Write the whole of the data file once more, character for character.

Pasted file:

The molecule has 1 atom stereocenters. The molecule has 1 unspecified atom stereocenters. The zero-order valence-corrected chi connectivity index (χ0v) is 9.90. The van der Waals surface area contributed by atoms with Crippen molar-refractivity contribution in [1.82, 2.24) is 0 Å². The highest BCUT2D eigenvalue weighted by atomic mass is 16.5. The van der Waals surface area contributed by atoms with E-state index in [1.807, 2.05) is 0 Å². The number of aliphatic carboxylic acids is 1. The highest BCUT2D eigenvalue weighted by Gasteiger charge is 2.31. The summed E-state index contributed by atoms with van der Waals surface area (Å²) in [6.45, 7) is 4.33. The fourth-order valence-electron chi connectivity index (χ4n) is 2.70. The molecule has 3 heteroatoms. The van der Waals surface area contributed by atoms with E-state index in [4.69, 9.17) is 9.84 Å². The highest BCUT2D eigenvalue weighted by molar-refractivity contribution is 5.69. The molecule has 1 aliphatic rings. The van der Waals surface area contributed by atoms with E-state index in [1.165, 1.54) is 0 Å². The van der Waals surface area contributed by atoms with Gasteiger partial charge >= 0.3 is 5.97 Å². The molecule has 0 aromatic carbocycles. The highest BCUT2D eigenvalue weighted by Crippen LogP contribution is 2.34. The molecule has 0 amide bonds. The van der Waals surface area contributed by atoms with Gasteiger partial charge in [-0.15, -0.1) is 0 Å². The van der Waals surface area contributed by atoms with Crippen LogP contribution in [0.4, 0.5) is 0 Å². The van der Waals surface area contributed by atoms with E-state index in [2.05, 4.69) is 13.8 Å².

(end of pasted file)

The molecule has 1 atom stereocenters. The molecule has 1 unspecified atom stereocenters. The zero-order valence-corrected chi connectivity index (χ0v) is 9.90. The van der Waals surface area contributed by atoms with Crippen molar-refractivity contribution in [1.82, 2.24) is 0 Å². The highest BCUT2D eigenvalue weighted by atomic mass is 16.5. The van der Waals surface area contributed by atoms with E-state index in [1.807, 2.05) is 0 Å². The number of aliphatic carboxylic acids is 1. The highest BCUT2D eigenvalue weighted by Gasteiger charge is 2.31. The summed E-state index contributed by atoms with van der Waals surface area (Å²) in [6.45, 7) is 4.33. The fourth-order valence-electron chi connectivity index (χ4n) is 2.70. The molecule has 3 heteroatoms. The van der Waals surface area contributed by atoms with E-state index in [4.69, 9.17) is 9.84 Å². The highest BCUT2D eigenvalue weighted by molar-refractivity contribution is 5.69. The molecule has 1 aliphatic rings. The van der Waals surface area contributed by atoms with E-state index in [1.165, 1.54) is 0 Å². The van der Waals surface area contributed by atoms with Gasteiger partial charge >= 0.3 is 5.97 Å². The molecule has 0 aromatic carbocycles. The highest BCUT2D eigenvalue weighted by Crippen LogP contribution is 2.34. The molecule has 0 amide bonds. The van der Waals surface area contributed by atoms with Gasteiger partial charge in [-0.15, -0.1) is 0 Å². The van der Waals surface area contributed by atoms with Crippen LogP contribution in [0.4, 0.5) is 0 Å². The van der Waals surface area contributed by atoms with E-state index in [2.05, 4.69) is 13.8 Å².